A Kent man has been fined £7,970 after carrying out a 'brutal' attack on swans.
David Thompson of Snarsgate, Romney Marsh, appeared at Canterbury Magistrates’ Court facing allegations of intentionally killing and/or injuring mute swans, contrary to the Wildlife and Countryside Act 1981.
He previously pleaded guilty to the offences.
The RSPCA and the police were called on 23 April after a coastguard helicopter crew flying near Lydd airport on a training exercise reported seeing the man hit several swans repeatedly with a “long blue pole”. They managed to capture part of the attack on video.
Officers attended the scene and found two injured swans and one dead - all with blood around their heads. The second swan died before arriving at the vets, but the third was treated and cared for at the RSPCA’s Mallydams Wildlife Centre, and eventually made a good recovery.
The swans were in his field of rapeseed and the man’s reason for killing them was that they were eating his crops.
There is no doubt these poor swans would have suffered - they were bashed about the head brutally and repeatedly. It would not have been a quick death.
The witnesses said they saw the man hit several swans with a long blue stick. They also saw him strike another swan, yanking him by the neck several times, and throwing the bird forward twice before lifting him by the left wing and dumping him in a ditch.
When we arrived one of the swans was already dead, and a second barely alive - just raising his head weakly. It was so sad. Thankfully there was a happy ending for a third swan, who was treated by a vet and nursed back to health.
Five puppies have been dumped in a cage in Oxfordshire. The animals, were eight weeks old and four have now died.
They were discovered abandoned in the middle of a field in Idbury in Chipping Norton. by a dog walker. They had no food or water.
The surviving puppy has been named Barney and is being cared for by the RSPCA.
The RSPCA is asking for help from the public after a cat was shot in the back at Eastleigh in Hampshire. The owner thinks someone objected to Slim Shady being in a garden.
Slim Shady was found at her home in Kipling Road on the evening of Tuesday, 4 October with blood on her back
The three-year-old was taken straight to the vet whose X-ray revealed that there was a 1.71 calibre pellet, probably from an air pistol, lodged next to her spine and an enlarged kidney. She has now had an operation and is set to make a full recovery.
RSPCA inspector Penny Baker said: “Slim Shady was lucky to survive - the shot missed her spine by mere millimetres. This bullet went into her back, and then grazed her kidney. Whoever shot her must have done so deliberately - taking aim.
Owner Dawn Morgan, 33, said: "We didn't realise what had happened at first to our Slim Shady. She had blood coming from the wound on her back, but it didn't occur to me that she had been shot until the X-ray showed the pellet and the enlarged kidney."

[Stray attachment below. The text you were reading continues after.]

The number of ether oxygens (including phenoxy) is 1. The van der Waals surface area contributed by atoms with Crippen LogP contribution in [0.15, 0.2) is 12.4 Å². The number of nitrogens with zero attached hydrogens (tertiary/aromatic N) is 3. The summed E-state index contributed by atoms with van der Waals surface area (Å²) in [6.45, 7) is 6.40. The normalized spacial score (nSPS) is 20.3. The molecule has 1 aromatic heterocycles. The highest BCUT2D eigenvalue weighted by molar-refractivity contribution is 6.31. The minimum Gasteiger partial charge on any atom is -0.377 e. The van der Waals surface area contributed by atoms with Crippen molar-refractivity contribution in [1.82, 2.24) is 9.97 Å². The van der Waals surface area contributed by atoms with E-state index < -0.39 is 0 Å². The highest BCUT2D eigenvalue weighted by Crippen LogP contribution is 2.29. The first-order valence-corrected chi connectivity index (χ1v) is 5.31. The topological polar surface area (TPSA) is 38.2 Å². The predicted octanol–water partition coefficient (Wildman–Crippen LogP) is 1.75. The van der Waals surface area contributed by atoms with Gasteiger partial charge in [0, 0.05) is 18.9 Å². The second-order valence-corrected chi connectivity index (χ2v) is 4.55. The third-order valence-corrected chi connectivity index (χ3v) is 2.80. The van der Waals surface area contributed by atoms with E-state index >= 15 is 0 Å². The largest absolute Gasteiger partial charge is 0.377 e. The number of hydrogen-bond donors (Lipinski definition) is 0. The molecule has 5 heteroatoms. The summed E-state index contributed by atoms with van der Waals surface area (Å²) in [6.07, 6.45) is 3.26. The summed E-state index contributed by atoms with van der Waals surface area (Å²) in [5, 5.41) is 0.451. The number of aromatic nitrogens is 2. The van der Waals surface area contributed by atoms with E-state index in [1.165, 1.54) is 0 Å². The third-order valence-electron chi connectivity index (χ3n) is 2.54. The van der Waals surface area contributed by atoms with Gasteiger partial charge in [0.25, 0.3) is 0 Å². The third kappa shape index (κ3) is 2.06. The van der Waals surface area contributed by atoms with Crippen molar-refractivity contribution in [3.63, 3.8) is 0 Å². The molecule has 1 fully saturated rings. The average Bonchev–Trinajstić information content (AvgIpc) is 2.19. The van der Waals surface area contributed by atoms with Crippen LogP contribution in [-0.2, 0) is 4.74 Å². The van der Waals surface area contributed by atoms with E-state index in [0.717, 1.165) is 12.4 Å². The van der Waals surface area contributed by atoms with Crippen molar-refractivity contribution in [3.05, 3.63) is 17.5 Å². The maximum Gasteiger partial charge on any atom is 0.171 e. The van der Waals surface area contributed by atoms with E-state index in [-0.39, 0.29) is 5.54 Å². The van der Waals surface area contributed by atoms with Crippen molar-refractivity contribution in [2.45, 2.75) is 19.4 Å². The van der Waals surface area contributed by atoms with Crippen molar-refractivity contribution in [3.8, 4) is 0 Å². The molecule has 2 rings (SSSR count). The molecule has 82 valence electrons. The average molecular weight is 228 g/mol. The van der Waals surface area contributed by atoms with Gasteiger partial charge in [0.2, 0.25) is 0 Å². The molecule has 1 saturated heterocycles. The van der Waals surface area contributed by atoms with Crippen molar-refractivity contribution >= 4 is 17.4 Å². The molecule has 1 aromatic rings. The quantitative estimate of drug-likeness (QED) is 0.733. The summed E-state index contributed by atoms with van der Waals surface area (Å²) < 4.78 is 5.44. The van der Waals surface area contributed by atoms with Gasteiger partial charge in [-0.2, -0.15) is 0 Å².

It would be more at home in the Caribbean, but a huge seabird has been found washed up on the Sussex coast.
It's the first time a Red-footed Booby has ever been seen in this country.
The bird was on its last legs when an animal lover came to its rescue.
Now, the Booby is being nursed back to health, ready to be flown thousands of miles home.
Malcolm Shaw spoke to Richard Thompson of RSPCA Mallydams Wood, and Gail Cohen who found the bird.
The RSPCA is investigating after two young cats were found tied up in a pillowcase and dumped on a live train track.Read the full story ›
A cat which survived a sixty-mile journey trapped in the engine compartment of a van has been reunited with his family.
Sparky travelled from Tottenham in north London to Reading in Berkshire before being rescued, and has made a full recovery from his ordeal. Richard Jones has our report.
The interviewees are Helena Peace from the RSPCA; and Gemma Davis, Sparky's owner.
The RSPCA wants to reunite a cat with his owner. The animal was found trapped behind the engine of a removal van.
The ginger tabby cat, nicknamed 'Sparky', was coaxed out of the engine of a van in Reading, Berks, after he is thought to have travelled 60 miles inside the vehicle.
The cat, nicknamed Sparky, was miraculously unscathed by his ordeal and the RSPCA ishoping to reunite him with his owners - who could come from around White Hart Lane area in Tottenham, where the van started the journey.
Passer-by Darren Sumner managed to coax Sparky out of the van after he spotted the vehicle broken down in London Road, Reading on Sunday.
He said: “I was shocked when I saw the cat. He was sitting behind the heater matrix, I felt his paws and they were boiling hot. He was warm and scared so I sat and stroked him for about 30 minutes until I coaxed him out.'
Darren took the cat home, gave him some food and water and kept him overnight, until an RSPCA officer arrived to collect him.
Darren said: “He’s a lovely cat. He used a litter tray so I think he’s probably someone’s pet. He woke me up at about 3am in the morning for a play. I hope his owners can be found.”
The RSPCA has started a new campaign to warn dog owners about the dangers of leaving animals in hot cars. With temperatures due to rise this week, there are fears that more animals will be at risk.
A fox has been rescued after it became trapped in a football net.
RSPCA officers rushed to the back garden of a Bournemouth home, arriving in time to save the vixen, who had been caught by its neck.
They are now urging people to put their football nets away after using them.
New figures have revealed Surrey has had the seventh highest number of reports in the country of dogs being left in hot cars.
The RSPCA is now leading a campaign to warn dog owners that they are putting their pets at risk of heat exposure, and even death.
The charity received 289 reports of related incidents in Surrey alone.